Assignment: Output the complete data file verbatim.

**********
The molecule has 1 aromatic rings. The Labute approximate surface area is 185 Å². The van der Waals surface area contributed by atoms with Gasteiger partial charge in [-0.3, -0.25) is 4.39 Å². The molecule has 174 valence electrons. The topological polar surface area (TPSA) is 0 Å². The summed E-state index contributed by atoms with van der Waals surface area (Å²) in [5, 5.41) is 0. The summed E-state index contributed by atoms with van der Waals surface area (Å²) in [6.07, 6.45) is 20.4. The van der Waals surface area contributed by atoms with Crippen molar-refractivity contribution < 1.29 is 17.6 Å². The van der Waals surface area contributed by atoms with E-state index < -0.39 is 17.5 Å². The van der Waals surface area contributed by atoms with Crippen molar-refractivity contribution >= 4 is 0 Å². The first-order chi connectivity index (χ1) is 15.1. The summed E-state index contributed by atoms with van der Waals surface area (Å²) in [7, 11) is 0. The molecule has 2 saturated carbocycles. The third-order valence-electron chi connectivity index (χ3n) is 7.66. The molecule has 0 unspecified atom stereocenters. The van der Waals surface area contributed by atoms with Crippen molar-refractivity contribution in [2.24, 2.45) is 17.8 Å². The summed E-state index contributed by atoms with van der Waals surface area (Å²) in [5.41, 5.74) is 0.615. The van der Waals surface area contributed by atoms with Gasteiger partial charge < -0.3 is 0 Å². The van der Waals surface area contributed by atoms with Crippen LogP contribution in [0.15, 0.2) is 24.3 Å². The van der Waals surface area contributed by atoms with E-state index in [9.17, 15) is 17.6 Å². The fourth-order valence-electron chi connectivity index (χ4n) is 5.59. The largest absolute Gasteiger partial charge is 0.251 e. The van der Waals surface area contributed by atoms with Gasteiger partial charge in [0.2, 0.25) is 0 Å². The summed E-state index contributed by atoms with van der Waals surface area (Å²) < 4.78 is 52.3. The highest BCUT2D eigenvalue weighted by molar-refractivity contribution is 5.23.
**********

The molecule has 1 aromatic rings. The Labute approximate surface area is 185 Å². The van der Waals surface area contributed by atoms with Gasteiger partial charge in [-0.3, -0.25) is 4.39 Å². The molecule has 174 valence electrons. The topological polar surface area (TPSA) is 0 Å². The summed E-state index contributed by atoms with van der Waals surface area (Å²) in [5, 5.41) is 0. The summed E-state index contributed by atoms with van der Waals surface area (Å²) in [6.07, 6.45) is 20.4. The van der Waals surface area contributed by atoms with Crippen molar-refractivity contribution < 1.29 is 17.6 Å². The van der Waals surface area contributed by atoms with E-state index < -0.39 is 17.5 Å². The van der Waals surface area contributed by atoms with Crippen molar-refractivity contribution >= 4 is 0 Å². The first-order chi connectivity index (χ1) is 15.1. The summed E-state index contributed by atoms with van der Waals surface area (Å²) in [7, 11) is 0. The molecule has 2 saturated carbocycles. The third-order valence-electron chi connectivity index (χ3n) is 7.66. The molecule has 0 unspecified atom stereocenters. The van der Waals surface area contributed by atoms with Crippen molar-refractivity contribution in [2.24, 2.45) is 17.8 Å². The summed E-state index contributed by atoms with van der Waals surface area (Å²) in [5.41, 5.74) is 0.615. The van der Waals surface area contributed by atoms with Gasteiger partial charge < -0.3 is 0 Å². The van der Waals surface area contributed by atoms with Crippen LogP contribution in [0.15, 0.2) is 24.3 Å². The van der Waals surface area contributed by atoms with E-state index in [9.17, 15) is 17.6 Å². The fourth-order valence-electron chi connectivity index (χ4n) is 5.59. The largest absolute Gasteiger partial charge is 0.251 e. The van der Waals surface area contributed by atoms with Gasteiger partial charge in [0.2, 0.25) is 0 Å². The summed E-state index contributed by atoms with van der Waals surface area (Å²) < 4.78 is 52.3. The highest BCUT2D eigenvalue weighted by molar-refractivity contribution is 5.23.